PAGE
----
A: No. First of all, there is a huge difference between intentionally, systematically farming and killing sentient beings (animals that have an awareness), and unintentionally killing a few bugs, mice, etc. in the process of fruit, nut, vegetable, grain agriculture. Another example of animal death that people refer to is shooting pest animals to protect crops. However, even then, the number of animals, whether it is bugs or pests, killed in the process reduces when we eliminate animal agriculture. This is because, as explained under the “land use” section of this chapter, many crops (e.g. up to 75% of soy) are fed to livestock. By eliminating livestock farming, not only do we use less resources and farm less, but it means that there are lessaccidental killings of bugs etc. that will occur as a result. If you choose to eat animal products, even more animals are killed to feed you. 3 billion animals are killed per day for food [53]. Simon Hill has a podcast called “Plant Proof” which touches on this subject. Search for episode #104.  

Q: Would there still be sustainability issues if the whole world went vegan? Wouldn’t we require more land to meet the demands so we can feed everyone with plant-based food, now that meat would be gone?


If the whole world ate vegan, it would be more sustainable (by far) than currently with animal products. This is due to the fact that animal products require disproportionately more land, water, food sources than plant-based products. 


When we produce animal products, we need to give the livestock lots of food – especially in this case of beef, more food than humans even require themselves – in order to grow them. This adds up so that the animal agriculture industry uses more resources than plant-based crops ever would require. 


This has already been explained in above sections, but I will drop a few points from this article below as a reminder:


77% of agricultural land is currently used for animal agriculture. This land is used for grazing land for livestock, but also to grow food required for those animals to feed on. Plant-based foods only occupy 23% of agricultural land.
Despite the large land required, livestock only contributes 18% of global calories, while plant-based foods contribute 82%. 
o This means that to meet today’s exact demands for the world to go vegan, we would only require 18% of plant-based global calories worth of land on top of the current plant-based crops’ land use. This would be SUBSTANTIALLY less than current land-use, due to how efficient plant-based agriculture is, in comparison to animal agriculture.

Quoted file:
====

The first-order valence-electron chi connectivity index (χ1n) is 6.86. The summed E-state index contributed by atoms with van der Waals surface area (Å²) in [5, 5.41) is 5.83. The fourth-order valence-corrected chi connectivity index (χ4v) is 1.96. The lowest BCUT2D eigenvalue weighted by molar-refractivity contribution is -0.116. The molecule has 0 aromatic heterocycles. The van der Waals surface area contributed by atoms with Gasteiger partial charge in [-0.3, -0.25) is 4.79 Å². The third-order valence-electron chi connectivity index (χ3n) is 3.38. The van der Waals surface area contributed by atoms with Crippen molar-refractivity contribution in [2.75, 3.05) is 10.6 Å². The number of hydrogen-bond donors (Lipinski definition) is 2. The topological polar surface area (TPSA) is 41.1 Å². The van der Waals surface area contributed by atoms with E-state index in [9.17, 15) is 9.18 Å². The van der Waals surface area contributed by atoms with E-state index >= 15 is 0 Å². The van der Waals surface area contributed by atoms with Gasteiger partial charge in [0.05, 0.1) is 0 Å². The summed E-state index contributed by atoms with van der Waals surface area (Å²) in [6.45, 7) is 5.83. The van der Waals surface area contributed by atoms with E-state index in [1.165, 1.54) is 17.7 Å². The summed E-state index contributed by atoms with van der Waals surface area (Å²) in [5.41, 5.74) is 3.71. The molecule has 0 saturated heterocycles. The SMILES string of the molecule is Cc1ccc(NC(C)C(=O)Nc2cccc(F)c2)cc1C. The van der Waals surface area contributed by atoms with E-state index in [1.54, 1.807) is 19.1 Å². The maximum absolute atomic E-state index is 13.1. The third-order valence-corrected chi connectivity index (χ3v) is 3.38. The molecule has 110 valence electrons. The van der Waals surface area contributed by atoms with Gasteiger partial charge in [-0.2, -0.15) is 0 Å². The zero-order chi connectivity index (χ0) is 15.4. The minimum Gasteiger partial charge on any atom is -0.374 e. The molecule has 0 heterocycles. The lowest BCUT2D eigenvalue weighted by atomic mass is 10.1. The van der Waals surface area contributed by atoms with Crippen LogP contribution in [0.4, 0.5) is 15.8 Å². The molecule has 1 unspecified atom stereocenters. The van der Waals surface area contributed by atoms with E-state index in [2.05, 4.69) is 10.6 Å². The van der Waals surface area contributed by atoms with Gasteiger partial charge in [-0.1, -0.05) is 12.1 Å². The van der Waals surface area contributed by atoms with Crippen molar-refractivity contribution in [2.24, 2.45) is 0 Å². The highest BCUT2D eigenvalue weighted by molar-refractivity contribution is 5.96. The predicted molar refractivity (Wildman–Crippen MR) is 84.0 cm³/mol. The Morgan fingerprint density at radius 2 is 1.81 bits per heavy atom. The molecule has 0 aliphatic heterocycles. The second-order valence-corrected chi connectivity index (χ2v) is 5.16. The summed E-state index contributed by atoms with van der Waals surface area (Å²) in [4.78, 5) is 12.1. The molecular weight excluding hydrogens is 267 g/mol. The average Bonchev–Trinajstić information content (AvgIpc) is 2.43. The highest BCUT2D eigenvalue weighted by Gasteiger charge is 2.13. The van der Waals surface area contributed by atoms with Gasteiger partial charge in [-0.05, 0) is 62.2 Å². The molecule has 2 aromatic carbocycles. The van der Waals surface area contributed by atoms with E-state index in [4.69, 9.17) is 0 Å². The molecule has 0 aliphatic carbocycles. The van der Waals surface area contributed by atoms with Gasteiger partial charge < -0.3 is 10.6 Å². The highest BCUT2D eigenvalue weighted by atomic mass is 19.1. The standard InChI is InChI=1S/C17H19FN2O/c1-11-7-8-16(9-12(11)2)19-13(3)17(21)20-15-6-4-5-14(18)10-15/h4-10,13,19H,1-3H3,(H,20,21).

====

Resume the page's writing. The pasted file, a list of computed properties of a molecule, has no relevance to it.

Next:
o Even in countries like Australia and the US, where meat consumption is more than 18% of our national calories, switching to plant-based crops would still require significantly less land due to the amount of resources that go into animal agriculture that plant-based foods do not require (such as less land, less water, and no food is required to be grown to feed plant based crops, saving more water and land again). 
Think of it like this: looking at beef cattle alone and totally neglecting dairy cows, lamb and mutton, poultry, pigs, etc. – Australia has 26 million beef cattle. These cows weigh 340-600kg. We therefore need to feed them A LOT more than your average sized human – this especially adds up as there are more beef cattle than humans in Australia. Each day, they require approximately 15.8kg of food per cow – and there are 26 million of them. As a rough estimate, that is 411 million kg of food per day. In addition, each beef cow is estimated to drink 30-44L of water per day, equating to 780 million to 1.1 billion L of water per day (for drinking needs alone). Meanwhile, the average Australian adult eats 3.1kg of food per day (including beverages and water). That equates to 77.5 million kg per day: 333.3 million kg of food LESS than our livestock (and let’s not even talk about water!). 
It was difficult to find Australian data on feed, but according to global data by Alexander et al (2016), it requires 25kg of feed to produce 1kg of beef, as well as, according to Australian data, 515L of water. 25kg of food and 515L of water for one kg of beef. That is a highly inefficient use of resources to produce a small amount of meat when people could consume the resources directly.